Thursday, May 5, 2011

Voter Involvement vs. Voter Suppression

In recent years, Republicans have been at the forefront of denying voters their right to select our elected officials. Of course, the most egregious example is the decision by the Republican-dominated Supreme Court in the 2000 presidential election that stopped the vote count in Florida and handed the election to George W. Bush. More recently, there have been efforts to discourage voters who typically vote Democratic by the Republican governors in Wisconsin and New Jersey.

Wisconsin Governor Scott Walker has a well-deserved reputation for ignoring the law and behaving more like a tyrant than an elected official. The newly minted Republican governor whose notoriety is rooted in his bypassing of the rules to get his union-busting legislation passed, has also been at the forefront of voter suppression. Claiming to be working toward the elimination of voter fraud (a problem which is essentially non-existent), Walker’s legislation makes it more difficult for college students and minorities to vote by implementing stricter identification standards and more stringent residency restrictions.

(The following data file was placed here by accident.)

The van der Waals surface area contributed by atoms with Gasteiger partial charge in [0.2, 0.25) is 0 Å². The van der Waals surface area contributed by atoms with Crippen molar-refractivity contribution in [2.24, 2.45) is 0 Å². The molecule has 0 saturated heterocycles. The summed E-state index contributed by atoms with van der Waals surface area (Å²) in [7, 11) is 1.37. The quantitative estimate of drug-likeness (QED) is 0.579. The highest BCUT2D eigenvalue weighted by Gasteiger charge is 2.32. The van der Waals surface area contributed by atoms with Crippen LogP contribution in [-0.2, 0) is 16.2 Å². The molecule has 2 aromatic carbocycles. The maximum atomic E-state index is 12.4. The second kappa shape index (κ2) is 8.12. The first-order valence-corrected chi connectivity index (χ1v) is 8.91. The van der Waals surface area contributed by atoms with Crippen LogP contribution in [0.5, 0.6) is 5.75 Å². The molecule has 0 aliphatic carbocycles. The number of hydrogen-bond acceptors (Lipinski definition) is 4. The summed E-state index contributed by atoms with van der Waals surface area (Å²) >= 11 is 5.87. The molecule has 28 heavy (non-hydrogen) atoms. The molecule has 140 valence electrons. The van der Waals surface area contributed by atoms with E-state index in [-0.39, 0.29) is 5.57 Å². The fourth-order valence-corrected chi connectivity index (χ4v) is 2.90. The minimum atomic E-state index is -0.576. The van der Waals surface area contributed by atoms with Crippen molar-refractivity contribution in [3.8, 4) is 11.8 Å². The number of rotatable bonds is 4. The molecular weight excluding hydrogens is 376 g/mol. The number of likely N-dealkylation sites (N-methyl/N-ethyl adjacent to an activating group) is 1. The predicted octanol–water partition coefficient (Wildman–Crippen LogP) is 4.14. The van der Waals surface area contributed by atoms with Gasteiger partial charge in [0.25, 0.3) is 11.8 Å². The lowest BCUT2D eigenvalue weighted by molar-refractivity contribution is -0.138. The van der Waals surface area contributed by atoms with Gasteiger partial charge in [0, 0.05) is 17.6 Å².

Here in New Jersey, Republican governor Chris Christie does not yet have the national tyrannical reputation that Walker has, but he is working to make it more difficult for people who lean Democratic to vote. Christie is actively campaigning against same-day registration, using his typically subtle tone, calling this activity “crazy.”

Now, two Democratic Assemblymen, Lou Greenwald and Wayne DeAngelo, have introduced legislation that would enhance the democratic process by making it easier to vote by mail. Their proposal would allow a voter to request vote-by-mail ballots automatically each election cycle. The legislation has built-in safeguards to ensure that ballots are not sent to voters who move or die. It remains to be seen whether Governor Christie will support this measure, which encourages participation in the electoral process. I’m not holding my breath.

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